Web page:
Taps Bugler: Jari Villanueva

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“ Welcome to Tapsbugler! Helping provide Taps for Veterans at military funerals is important to us! Please contact us on information about providing a live bugler to sound Taps at the ceremony for your loved one. Just click on Find A Bugler below. Please explore the website and I hope you come away with a little more knowledge about this great American treasure we have in those 24 notes. ”

Celebrate 150 Years of Taps

Protocol for Taps

Protocol for Taps
Instruction for military and civilian

One question I get often is what to do when Taps is sounded. What exactly is the protocol? In a nutshell, it’s the same protocol as when you hear the national anthem.

Definition of Taps

Taps is sounded at funerals, memorial services and wreath laying ceremonies. It is also the last call played at US military bases in the evening. Performance consists of 24 notes sounded on a bugle or trumpet.  Taps is performed by a solo bugler without accompaniment or embellishment.  Although sometimes performed with an echo, Taps is really meant to be sounded by a single bugler.

At funerals, military honors follow a certain sequence dictated by tradition and protocol. Three rifle volleys are fired, followed by the sounding of Taps. The flag is then folded and presented to the Next-of-Kin.
Sometimes there is not a firing party available and Taps will be sounded upon the signal from the military or funeral home director.

The sequence at Arlington can be found here:
http://www.arlingtoncemetery.mil/Funeral-Information/Attending-a-Funeral/Sequence-of-Events-for-Military-Funeral-Honors

At memorial services or special events Taps is usually sounded toward the end of the program, usually before the benediction or dismissal. At wreath laying ceremonies, Taps is usually sounded after the wreath (or last one if several) is presented.

Conduct During The Sounding of Taps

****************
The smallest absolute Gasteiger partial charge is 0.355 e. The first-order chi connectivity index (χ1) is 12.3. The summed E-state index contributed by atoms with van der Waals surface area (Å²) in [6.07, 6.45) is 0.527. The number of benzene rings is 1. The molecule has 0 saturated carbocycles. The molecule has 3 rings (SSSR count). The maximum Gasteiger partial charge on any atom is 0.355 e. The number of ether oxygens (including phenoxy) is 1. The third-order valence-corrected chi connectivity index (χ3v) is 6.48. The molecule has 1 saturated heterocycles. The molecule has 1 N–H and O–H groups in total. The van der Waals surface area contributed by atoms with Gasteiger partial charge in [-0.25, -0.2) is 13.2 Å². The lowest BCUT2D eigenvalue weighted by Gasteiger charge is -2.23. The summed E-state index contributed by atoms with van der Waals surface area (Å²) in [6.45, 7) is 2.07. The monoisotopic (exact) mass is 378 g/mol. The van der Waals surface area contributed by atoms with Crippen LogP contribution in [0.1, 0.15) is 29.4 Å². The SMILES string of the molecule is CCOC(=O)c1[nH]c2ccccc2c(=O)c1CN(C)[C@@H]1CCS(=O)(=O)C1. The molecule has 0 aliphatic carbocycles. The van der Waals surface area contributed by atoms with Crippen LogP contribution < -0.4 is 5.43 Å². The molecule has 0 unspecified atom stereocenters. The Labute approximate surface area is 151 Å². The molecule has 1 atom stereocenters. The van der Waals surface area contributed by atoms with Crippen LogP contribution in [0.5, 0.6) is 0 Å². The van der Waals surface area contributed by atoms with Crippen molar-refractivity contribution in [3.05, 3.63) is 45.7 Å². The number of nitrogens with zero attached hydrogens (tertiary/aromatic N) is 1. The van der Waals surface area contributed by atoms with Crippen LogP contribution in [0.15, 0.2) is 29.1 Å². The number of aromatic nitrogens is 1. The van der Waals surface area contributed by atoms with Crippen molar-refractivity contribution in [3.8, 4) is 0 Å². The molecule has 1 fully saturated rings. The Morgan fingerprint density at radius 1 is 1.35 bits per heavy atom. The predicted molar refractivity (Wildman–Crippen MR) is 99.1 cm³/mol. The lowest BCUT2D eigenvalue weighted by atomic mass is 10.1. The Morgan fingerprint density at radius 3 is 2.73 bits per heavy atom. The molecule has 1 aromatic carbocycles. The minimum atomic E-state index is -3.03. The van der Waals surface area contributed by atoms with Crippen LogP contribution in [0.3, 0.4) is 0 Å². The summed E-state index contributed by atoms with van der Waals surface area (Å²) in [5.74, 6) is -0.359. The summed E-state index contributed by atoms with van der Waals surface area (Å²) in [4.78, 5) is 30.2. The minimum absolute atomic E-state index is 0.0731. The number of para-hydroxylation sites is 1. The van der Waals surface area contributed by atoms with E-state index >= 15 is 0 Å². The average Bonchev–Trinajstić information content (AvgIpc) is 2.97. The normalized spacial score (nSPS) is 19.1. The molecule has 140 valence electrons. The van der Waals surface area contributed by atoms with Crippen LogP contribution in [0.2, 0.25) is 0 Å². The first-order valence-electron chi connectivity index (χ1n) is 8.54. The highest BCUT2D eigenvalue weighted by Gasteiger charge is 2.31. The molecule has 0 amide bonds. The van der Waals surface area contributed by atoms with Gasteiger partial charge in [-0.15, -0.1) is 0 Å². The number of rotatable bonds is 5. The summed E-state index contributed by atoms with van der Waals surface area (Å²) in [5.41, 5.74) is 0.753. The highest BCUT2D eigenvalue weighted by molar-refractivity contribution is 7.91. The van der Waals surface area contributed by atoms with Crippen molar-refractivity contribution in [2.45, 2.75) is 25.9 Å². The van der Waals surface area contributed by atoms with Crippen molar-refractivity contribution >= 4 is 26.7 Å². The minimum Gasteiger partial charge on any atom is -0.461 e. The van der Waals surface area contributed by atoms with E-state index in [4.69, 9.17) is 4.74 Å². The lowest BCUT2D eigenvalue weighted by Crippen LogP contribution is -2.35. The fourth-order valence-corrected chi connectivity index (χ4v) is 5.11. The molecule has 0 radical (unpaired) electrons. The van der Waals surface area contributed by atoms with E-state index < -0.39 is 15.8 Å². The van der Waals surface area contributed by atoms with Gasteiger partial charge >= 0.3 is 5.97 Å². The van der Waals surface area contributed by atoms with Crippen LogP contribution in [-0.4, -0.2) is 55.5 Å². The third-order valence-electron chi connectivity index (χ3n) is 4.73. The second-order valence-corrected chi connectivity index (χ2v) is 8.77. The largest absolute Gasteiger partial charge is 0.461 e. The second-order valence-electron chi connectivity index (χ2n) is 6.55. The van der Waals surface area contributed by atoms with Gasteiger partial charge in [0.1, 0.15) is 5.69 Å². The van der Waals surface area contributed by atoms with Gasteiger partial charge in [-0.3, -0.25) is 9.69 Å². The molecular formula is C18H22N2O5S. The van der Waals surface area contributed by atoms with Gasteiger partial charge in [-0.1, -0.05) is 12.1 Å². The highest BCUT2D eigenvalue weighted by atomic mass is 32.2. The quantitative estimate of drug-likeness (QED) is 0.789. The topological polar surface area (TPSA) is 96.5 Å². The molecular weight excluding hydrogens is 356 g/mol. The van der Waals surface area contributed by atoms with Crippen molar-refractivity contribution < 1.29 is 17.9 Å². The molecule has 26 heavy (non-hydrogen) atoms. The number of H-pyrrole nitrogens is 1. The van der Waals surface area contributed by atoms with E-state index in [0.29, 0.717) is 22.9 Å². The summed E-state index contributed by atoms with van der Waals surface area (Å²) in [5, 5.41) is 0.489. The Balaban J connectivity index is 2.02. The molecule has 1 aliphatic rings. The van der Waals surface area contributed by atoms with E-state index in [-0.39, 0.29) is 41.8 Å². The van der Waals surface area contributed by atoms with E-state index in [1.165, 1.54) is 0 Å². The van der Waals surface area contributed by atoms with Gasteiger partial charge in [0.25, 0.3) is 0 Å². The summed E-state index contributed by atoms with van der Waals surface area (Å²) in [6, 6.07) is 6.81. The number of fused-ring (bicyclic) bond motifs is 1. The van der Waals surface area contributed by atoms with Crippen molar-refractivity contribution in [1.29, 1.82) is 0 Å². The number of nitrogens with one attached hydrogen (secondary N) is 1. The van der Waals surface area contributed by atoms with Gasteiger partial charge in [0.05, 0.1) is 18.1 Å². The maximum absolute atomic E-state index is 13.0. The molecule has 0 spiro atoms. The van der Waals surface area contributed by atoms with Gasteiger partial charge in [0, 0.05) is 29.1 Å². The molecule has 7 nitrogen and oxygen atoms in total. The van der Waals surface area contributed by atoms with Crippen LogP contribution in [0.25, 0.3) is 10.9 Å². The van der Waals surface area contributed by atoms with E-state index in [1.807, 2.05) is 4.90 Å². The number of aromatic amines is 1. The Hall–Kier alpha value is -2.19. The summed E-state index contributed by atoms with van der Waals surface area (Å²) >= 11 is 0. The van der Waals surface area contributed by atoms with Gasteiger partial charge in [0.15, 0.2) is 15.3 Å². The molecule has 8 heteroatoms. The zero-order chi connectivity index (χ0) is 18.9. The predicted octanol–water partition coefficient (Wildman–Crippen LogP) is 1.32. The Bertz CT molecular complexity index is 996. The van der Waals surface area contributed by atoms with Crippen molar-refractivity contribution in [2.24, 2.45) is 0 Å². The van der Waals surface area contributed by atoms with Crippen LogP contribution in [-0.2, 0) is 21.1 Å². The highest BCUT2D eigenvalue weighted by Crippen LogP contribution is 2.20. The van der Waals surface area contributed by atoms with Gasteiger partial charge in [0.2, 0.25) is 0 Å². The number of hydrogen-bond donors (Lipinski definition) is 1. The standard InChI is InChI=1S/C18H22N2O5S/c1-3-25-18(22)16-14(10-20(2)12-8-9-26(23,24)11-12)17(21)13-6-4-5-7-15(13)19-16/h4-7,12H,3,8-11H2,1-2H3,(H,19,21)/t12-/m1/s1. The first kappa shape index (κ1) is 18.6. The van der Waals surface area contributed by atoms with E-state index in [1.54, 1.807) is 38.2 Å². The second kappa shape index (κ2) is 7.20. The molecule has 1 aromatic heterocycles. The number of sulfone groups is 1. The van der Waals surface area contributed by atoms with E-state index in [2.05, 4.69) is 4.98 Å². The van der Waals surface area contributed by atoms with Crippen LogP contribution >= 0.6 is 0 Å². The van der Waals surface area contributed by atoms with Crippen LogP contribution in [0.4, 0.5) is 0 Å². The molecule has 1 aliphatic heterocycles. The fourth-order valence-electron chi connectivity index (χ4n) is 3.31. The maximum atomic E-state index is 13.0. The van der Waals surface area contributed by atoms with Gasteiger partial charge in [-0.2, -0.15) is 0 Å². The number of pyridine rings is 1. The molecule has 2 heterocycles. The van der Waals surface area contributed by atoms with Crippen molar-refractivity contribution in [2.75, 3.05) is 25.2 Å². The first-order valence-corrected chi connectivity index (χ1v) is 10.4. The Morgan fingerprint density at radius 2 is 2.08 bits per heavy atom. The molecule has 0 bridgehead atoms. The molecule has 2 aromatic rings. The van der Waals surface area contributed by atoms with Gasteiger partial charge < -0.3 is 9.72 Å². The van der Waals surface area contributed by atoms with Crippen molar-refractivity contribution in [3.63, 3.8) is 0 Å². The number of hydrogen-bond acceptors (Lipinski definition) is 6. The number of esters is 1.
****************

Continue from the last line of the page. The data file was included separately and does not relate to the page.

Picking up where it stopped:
During a rendition of Taps at a military funeral, memorial service or wreath laying ceremony,

– All present not in uniform should stand at attention with the right hand over the heart;

– Men not in uniform should remove their headdress with their right hand and hold the headdress at the left shoulder, the hand being over the heart;

– Individuals in uniform should give the military salute at the first note of Taps and maintain that position until the last note (note: if you are inside and uncovered, you stand at attention);

– Veterans and active-duty service-members not in uniform may render the hand salute;

-If you are inside and not in uniform it is proper to stand during Taps

When Taps is sounded in the evening as the final call of the day at military bases, salutes are not required.

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15 Responses to “Protocol for Taps”

  1. Tapsbugler says:

    Yes, that would be appropriate.
    Contact jari@Tapsbugler.com for audio of TAps

  2. Annette says:

    I am putting together a slide show for my friend’s Memorial. He is an Army veteran. His private funeral will be one day and I know they will have military honors presented there. For his memorial, it will be the next day an there will be many others that had not been present at the funeral. Would it be okay to play taps again at the conclusion of the video?

  3. Tapsbugler says:

    Taps is scheduled at the discretion of the base commander. It is usually sounded around 10 PM

  4. Erin Littlefield says:

    Hi I’m just wondering if every military base plays Taps at the same time or if the very?

  5. Tapsbugler says:

    The protocol is the same as for the National Anthem. If you are inside and uncovered, you stand at attention when Taps is sounded.

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